A technique has been proposed in an article "Reservoir Evaluation of Fractured Cretaceous Carbonates in South Texas" by J. Beck et al, presented at the SPWLA Eighteenth Annual Logging Symposium of June 5-8, 1977 to identify fractures in the wall of a borehole using a resistivity dip meter tool. The tool employs several pads each of which has a survey electrode from which current is introduced into the borehole wall. The presence of a fracture may be identified by noting a deviation between the survey currents from different pads. Such survey current deviation may indicate a fracture by virtue, for example, of the invasion of higher conducting mud into the fracture. In one specific technique a small survey electrode is used on each of four pads to provide an indication of vertical fractures when the tool is rotated as it is moved along the borehole.
Although these known techniques provide useful information of the earth formation surrounding a borehole, their surface area coverage does not enable the detection of resistivity anomalies of sufficiently fine detail and accuracy useful in determining the presence of fractures and thin bed layers or their orientations.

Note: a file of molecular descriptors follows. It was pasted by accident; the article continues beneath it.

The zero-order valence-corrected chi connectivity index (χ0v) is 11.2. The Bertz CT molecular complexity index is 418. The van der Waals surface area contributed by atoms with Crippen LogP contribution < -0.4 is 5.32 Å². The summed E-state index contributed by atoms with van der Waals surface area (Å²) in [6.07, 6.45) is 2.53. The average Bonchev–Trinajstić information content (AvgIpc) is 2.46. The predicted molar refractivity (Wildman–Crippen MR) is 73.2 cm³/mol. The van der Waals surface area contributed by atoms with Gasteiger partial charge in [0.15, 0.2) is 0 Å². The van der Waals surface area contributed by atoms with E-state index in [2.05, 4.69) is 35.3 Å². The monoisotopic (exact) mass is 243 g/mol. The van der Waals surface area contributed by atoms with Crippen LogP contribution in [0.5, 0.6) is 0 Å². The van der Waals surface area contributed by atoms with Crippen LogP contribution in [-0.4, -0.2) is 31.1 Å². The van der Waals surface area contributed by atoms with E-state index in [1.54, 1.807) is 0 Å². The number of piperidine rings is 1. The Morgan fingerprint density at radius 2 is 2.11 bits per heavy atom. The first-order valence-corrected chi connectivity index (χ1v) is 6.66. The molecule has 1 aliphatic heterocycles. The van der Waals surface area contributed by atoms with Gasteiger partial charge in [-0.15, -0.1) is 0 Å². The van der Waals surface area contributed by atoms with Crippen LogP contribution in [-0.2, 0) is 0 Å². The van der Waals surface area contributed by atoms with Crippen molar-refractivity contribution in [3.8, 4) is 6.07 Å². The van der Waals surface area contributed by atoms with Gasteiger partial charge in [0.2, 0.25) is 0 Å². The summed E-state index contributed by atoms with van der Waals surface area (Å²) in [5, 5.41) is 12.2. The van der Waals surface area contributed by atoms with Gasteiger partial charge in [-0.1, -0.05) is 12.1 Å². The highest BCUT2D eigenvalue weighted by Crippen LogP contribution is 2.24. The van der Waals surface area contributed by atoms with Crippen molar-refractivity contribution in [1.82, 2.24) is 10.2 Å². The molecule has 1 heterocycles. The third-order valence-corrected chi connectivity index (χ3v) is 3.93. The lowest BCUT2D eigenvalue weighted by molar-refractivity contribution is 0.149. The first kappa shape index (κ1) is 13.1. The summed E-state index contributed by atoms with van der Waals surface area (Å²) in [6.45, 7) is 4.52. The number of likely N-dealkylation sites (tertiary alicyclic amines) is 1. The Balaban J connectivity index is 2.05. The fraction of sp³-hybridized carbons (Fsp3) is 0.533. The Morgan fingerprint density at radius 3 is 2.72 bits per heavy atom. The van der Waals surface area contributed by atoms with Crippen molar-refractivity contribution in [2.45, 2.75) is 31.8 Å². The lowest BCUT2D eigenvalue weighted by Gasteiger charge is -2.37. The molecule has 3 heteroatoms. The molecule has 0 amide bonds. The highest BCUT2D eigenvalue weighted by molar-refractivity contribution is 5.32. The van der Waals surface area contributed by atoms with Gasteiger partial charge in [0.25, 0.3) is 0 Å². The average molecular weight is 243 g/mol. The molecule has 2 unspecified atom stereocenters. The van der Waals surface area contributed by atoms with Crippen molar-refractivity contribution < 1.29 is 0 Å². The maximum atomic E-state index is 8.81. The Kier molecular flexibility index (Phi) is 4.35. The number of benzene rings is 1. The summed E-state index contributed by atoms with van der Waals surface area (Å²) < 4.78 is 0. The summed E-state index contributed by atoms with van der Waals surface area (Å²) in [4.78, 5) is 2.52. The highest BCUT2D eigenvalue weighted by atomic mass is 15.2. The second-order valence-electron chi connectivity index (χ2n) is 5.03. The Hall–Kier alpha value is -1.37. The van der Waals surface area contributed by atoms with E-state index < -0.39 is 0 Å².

With a technique for electrically investigating an earth formation in accordance with the invention, a circumferentially and axially continuous borehole surface segment is injected with individually measurable survey currents from an array of electrodes sized to be able to detect resistivity anomalies indicative of thin fractures in the earth formation as well as the stratigraphy at the borehole wall.
As described with reference to one embodiment in accordance with the invention, a tool is provided for investigating a borehole wall with a plurality of pads pressed against the borehole wall. Each pad carries an array of small measure electrodes embedded in a conductive pad surface. The electrodes are each sized as small as practical for the detection of resistivity anomalies indicative of fine fractures and stratigraphy. The measure electrodes are selectively located with respect to each other so that their combined effect, as the tool is moved along the borehole, is the injection of a spatially continuous flow of survey current into a circumferential portion of the borehole wall. The measure electrodes are so connected to a source of electrical energy that currents from them can be individually measured. As the tool is moved along the borehole, an axially continuous area of the borehole wall is examined by detecting current anomalies which may indicate the presence of bed layers, cracks or fractures in the earth formation segment in which the survey currents are injected. The measure electrodes may be arranged in a linear array or in a loop shaped array.